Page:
Read our full review on the 2018 Mercedes-Benz S-Class.

Lexus LS 500

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Lexus’ LS was the G90 of the ‘90s, battling the European establishment with Japanese reliability and impressive value for the money. Among some residents of Mahogany Row at your local corporate office park, the LS of the early 2000s became an equal status symbol to those established players, having spent a decade-plus proving itself as reliable as a quartz watch.

Lexus released the newest generation of the LS this year, the LS 500. There’s a new 3.5-liter twin-turbo V6 good for a massive 416 horsepower and 442 lb-ft of torque, which beats both the 3.3T and the 5.0 V8 offered by Genesis. There’s also still a hybrid LS in the lineup, this time making 354 combined horsepower and offers more than 600 miles of driving range between fill-ups. Genesis doesn’t offer a hybrid model at this time.

The interior is almost otherworldly, too. Available in distinct hues such as a deep red/black combo seen in the show car, the LS 500 combines traditional luxury with futuristic design. The G90 looks conservative in comparison — which might be a good thing.

Lexus continues to offer a value proposition, with the LS starting at $75,000. But Genesis G90 undercuts that significantly, with a starting price of $68,350 for the V6 and $71,850 for the V8.

With a less-polarizing design, the G90 is probably aiming at buyers who have been turned off by Lexus’ affinity for edgy, envelope-pushing interior and exterior designs of the last few years. Those running away from the “spindle grille” of Lexus may well find themselves in Genesis dealerships.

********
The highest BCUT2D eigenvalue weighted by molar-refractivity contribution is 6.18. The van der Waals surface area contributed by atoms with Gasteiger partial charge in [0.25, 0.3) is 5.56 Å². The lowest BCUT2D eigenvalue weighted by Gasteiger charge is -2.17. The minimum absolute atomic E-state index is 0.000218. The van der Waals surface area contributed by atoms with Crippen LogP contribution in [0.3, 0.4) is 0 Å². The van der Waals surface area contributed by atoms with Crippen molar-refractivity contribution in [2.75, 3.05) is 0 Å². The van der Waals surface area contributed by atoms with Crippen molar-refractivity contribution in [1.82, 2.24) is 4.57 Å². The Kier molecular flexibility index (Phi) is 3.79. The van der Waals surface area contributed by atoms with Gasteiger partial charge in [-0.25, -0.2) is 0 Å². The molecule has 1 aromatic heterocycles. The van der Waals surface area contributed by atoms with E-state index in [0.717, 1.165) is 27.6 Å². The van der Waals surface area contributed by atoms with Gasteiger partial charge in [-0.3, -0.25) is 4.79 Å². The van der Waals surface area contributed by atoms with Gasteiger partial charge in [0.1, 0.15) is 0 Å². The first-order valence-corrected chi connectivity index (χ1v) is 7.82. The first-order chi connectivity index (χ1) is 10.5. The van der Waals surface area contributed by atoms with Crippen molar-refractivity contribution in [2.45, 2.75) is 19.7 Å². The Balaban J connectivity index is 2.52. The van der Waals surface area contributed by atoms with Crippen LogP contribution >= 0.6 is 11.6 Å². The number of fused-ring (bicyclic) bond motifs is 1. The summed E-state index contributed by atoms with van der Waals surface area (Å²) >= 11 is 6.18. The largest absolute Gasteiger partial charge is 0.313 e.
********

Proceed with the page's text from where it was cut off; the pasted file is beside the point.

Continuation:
Read our full review on the 2018 Lexus LS 500.

Conclusion

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Genesis G90 is a superb full-size luxury sedan that calls to mind the insurgent Lexus LS of the ‘90s. This is a car that should be taken seriously by shoppers who want a stately, luxurious car with a price tag that doesn’t require corporate executive status.

The argument deserves to be made: With the money you’d save buying the G90 instead of a European rival, you could hop a jet out of the U.S. and take one heck of a European vacation. Those who value experiences more than things, your luxury sedan has arrived.

Disclosure: Genesis provided the vehicle, insurance, and a tank of fuel for this review.

References

Genesis G90

2017 Genesis G90 High Resolution Exterior Wallpaper quality
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Read our full review on the 2018 Genesis G90.